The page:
Play TimeThe bird flapped its wings slowly. Not slow enough, though.
I slowed it down even further. No, I still couldn’t see that feather very well.
There. I was wasting the day, moving my time so quickly that the bird looked nearly motionless, but that feather needed to be drawn properly.
Ah. Got it.
I went back to realtime and the bird sped off, chasing some hapless bug.
I was admiring my drawing when my timesense picked up a change behind me.
I dropped my sketchbook in the dirt and whirled around, yelling, “Ha!”
Tree-Kisser skidded to a stop.
“That’s no fair! How could you tell?” he demanded.
“Ha. You broadcast your quicktime for many seconds before you arrive! It is child’s play to match your timeflow!”
“No it isn’t! I do not!”
“Yeeeees you doooo,” I said teasingly.
“No! And mom says you’re late for dinner!
Kenny Has an AccidentElias was cleaning near the bathroom, so he couldn’t help but hear Kenneth mutter a curse from inside. The curse was followed by the sound of toilet paper tearing and damp sanitizer wipes being frantically pulled out.
Then a drop of piss came through the crack in the door and it was obvious there had been a disaster.
“Did Kenny have an accident?” Elias called conversationally.
“NO, ‘Kenny’ did not have an accident! The damn commode had an accident!” Kenneth said.
“You know, Kenny, I believe you’re too old to be having accidents,” Elias said as he caught the escaped urine with his mop.
“Oh Jesus there is not enough sanitizers,” Kenneth despaired. “Why won’t NASA just send us the part we need?!”
“Oh, well, you know,” Elias said as he dug out extra sanitizers, “the whole cost of shooting a rocket into space nonsense.”
“I did not come into space to catch my own
Oso's Special KnittingOso started knitting at age four. She spent at least three hours a day simply knitting. Her sisters also knitted, although Asa had also taken up needle felting as well. Mother always made the yarn. She spun yarn in every color, every thickness, in endless lengths. Yarn was made from everything. Wool, silk, flower petals, ice, heat waves, impure thoughts. Everything.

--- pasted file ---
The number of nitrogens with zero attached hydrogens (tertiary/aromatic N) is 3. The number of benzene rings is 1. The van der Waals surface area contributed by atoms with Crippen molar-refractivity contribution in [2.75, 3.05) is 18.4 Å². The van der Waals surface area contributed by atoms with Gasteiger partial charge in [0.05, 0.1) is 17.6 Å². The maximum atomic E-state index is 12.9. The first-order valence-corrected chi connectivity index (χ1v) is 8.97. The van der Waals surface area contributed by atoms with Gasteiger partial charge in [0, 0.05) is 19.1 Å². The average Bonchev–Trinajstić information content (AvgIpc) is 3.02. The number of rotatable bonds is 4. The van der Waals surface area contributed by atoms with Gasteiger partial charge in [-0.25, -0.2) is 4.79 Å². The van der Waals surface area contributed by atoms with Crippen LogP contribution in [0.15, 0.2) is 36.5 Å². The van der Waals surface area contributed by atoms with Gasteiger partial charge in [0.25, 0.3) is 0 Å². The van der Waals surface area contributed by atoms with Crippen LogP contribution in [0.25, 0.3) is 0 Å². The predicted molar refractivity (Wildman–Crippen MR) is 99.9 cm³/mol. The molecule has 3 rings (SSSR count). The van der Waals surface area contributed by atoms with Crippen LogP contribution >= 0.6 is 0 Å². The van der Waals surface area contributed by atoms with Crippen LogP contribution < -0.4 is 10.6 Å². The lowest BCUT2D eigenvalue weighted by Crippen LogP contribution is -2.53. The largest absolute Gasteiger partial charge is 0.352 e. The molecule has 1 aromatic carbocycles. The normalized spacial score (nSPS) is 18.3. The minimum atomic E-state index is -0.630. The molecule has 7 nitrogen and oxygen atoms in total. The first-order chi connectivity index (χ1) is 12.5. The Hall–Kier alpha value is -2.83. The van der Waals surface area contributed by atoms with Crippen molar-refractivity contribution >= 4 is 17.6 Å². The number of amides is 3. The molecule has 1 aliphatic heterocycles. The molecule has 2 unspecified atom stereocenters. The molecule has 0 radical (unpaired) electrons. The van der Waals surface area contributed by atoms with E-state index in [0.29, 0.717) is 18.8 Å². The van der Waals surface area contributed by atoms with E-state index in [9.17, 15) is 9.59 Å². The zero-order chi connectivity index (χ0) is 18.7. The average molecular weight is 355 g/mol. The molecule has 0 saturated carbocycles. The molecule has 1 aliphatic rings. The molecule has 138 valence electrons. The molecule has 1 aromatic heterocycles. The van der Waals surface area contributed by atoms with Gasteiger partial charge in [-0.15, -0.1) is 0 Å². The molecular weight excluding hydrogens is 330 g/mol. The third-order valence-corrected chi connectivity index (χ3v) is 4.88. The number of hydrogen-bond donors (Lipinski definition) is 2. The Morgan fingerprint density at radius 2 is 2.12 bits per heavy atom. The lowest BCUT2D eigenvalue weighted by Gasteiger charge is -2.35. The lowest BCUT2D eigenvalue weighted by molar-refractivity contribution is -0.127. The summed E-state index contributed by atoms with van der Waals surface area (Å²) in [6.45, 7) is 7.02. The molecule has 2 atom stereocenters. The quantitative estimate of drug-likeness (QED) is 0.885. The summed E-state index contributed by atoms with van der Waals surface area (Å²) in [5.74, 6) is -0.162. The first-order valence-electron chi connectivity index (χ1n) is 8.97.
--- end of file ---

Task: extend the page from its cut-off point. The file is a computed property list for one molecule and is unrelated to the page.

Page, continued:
But it was Father who made the materials.
Ricardo was a preacher. Which is to say, he preached. He didn’t belong to any religion, although narcissism and ego are quite the cult. He simply preached to others, about everything, which he was the ultimate authority of. He was a very annoying child. By the time he was twelve, his mother feared he would never change.
Luckily, to impress a girl, Ricardo changed himself. Everyone was very relieved.
“Do you know what I love about knitting?” Oso said. “I love that I make each one different. They’re special.”
Pretty in PainI can see pain. I can see it like you can see your hands, like you can see a match burning in the dark.
It’s always spitting and twitching, twisting around the spots where the hurt is. It looks like barb wire made of lightning and fireworks. A lot of colors in it, always flash flash flash and changing.
It was terrible for me when I was little. I couldn’t let myself feel for other people, because so many people have headaches, aching knees, period cramps, arthritis… I mean, a lot of people are just made of pain. I can’t even see their faces sometimes.
So, you see, that’s why I do what I do. It’s not because I enjoy your blood all over the place or the sensation of cutting your bones with my Dad’s garden tools.
It’s because pain is the most beautiful thing I’ve seen in the world. I just can’t live without it.
The Greatest Art Project in the WorldThe largest art project in the history of Earth was prepped to begin.
Just to begin, the teams had millions of gallons of primer and hundreds of colors of paint distributed amongst them.
The teams were organized according to their themes. The Fae Team had thousands of tons of quartz and crystals, trees pruned into fantastical shapes, and a fire truck filled with buttermilk mixed with moss spores.